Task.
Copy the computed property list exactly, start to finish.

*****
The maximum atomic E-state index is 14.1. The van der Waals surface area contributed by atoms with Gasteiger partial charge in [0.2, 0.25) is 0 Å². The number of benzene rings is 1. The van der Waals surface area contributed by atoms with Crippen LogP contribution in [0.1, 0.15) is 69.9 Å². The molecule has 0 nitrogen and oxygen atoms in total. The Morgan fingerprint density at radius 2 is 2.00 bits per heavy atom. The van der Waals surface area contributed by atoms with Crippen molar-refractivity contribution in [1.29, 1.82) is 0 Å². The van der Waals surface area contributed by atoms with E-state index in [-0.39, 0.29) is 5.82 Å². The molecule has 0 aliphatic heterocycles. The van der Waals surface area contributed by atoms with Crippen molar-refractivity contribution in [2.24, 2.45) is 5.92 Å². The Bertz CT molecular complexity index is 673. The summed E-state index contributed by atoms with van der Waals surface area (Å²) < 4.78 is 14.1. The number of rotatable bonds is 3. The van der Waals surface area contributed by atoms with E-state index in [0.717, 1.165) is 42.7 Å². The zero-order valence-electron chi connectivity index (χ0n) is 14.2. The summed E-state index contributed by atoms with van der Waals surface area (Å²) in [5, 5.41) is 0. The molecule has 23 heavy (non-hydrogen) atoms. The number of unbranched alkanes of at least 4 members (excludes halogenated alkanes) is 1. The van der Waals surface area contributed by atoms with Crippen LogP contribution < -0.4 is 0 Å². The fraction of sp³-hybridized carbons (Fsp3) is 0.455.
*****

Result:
The maximum atomic E-state index is 14.1. The van der Waals surface area contributed by atoms with Gasteiger partial charge in [0.2, 0.25) is 0 Å². The number of benzene rings is 1. The van der Waals surface area contributed by atoms with Crippen LogP contribution in [0.1, 0.15) is 69.9 Å². The molecule has 0 nitrogen and oxygen atoms in total. The Morgan fingerprint density at radius 2 is 2.00 bits per heavy atom. The van der Waals surface area contributed by atoms with Crippen molar-refractivity contribution in [1.29, 1.82) is 0 Å². The van der Waals surface area contributed by atoms with E-state index in [-0.39, 0.29) is 5.82 Å². The molecule has 0 aliphatic heterocycles. The van der Waals surface area contributed by atoms with Crippen molar-refractivity contribution in [2.24, 2.45) is 5.92 Å². The Bertz CT molecular complexity index is 673. The summed E-state index contributed by atoms with van der Waals surface area (Å²) < 4.78 is 14.1. The number of rotatable bonds is 3. The van der Waals surface area contributed by atoms with E-state index in [0.717, 1.165) is 42.7 Å². The zero-order valence-electron chi connectivity index (χ0n) is 14.2. The summed E-state index contributed by atoms with van der Waals surface area (Å²) in [5, 5.41) is 0. The molecule has 23 heavy (non-hydrogen) atoms. The number of unbranched alkanes of at least 4 members (excludes halogenated alkanes) is 1. The van der Waals surface area contributed by atoms with Crippen LogP contribution < -0.4 is 0 Å². The fraction of sp³-hybridized carbons (Fsp3) is 0.455.